David Whyte’s poem, The Journey, describes a leaving as a new beginning, as did Mary Oliver

Having read The Journey by Mary Oliver, I found a poem by David Whyte with the same title. Oliver’s poem is about leaving her suffocating home to live her own life, breaking away from other voices to discover her own.

Whyte said he secretly wrote The Journey for a friend who’s life had come undone to give her hope for renewal. She was going through another kind of leaving, from a long-term marriage. He describes it in the introduction to this poem, which you can hear him read below.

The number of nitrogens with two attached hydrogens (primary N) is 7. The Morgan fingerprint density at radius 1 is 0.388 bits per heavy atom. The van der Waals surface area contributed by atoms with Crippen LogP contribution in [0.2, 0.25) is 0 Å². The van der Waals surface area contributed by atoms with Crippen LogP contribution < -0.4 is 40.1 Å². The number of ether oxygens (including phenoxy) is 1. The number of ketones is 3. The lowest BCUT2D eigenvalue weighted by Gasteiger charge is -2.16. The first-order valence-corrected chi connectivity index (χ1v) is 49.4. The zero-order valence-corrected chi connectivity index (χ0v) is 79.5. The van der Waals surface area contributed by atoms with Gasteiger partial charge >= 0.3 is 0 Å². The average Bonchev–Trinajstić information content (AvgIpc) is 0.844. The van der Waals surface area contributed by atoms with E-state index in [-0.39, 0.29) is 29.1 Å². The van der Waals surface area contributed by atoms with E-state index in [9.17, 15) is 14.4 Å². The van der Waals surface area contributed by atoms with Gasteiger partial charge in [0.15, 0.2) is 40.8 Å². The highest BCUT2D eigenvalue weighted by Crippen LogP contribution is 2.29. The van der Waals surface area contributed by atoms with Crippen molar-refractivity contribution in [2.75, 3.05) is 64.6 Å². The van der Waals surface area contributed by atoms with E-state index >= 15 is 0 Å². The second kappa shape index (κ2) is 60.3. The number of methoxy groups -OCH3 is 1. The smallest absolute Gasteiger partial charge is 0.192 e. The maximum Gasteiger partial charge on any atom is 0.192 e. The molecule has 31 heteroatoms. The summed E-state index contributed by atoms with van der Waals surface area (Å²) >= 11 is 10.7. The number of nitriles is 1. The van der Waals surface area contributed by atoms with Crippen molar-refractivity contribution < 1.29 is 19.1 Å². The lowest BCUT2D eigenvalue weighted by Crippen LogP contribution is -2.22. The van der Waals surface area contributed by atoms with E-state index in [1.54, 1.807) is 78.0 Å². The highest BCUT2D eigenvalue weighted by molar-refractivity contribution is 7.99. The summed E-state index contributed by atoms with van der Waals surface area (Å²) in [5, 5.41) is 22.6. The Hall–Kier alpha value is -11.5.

Above the mountains
the geese turn into
the light again

Painting their
black silhouettes
on an open sky.

Sometimes everything
has to be
inscribed across
the heavens

so you can find
the one line
already written
inside you.

Sometimes it takes
a great sky
to find that

first, bright
and indescribable
wedge of freedom
in your own heart.

Sometimes with
the bones of the black
sticks left when the fire
has gone out

someone has written
something new
in the ashes of your life.

You are not leaving.
Even as the light fades quickly now,
you are arriving.

From House of Belonging by David Whyte

I’ve posted two other poems of his: David Whyte describes the mysterious way a poem starts inside you with the lightest touch and What To Remember When Waking by David Whyte.

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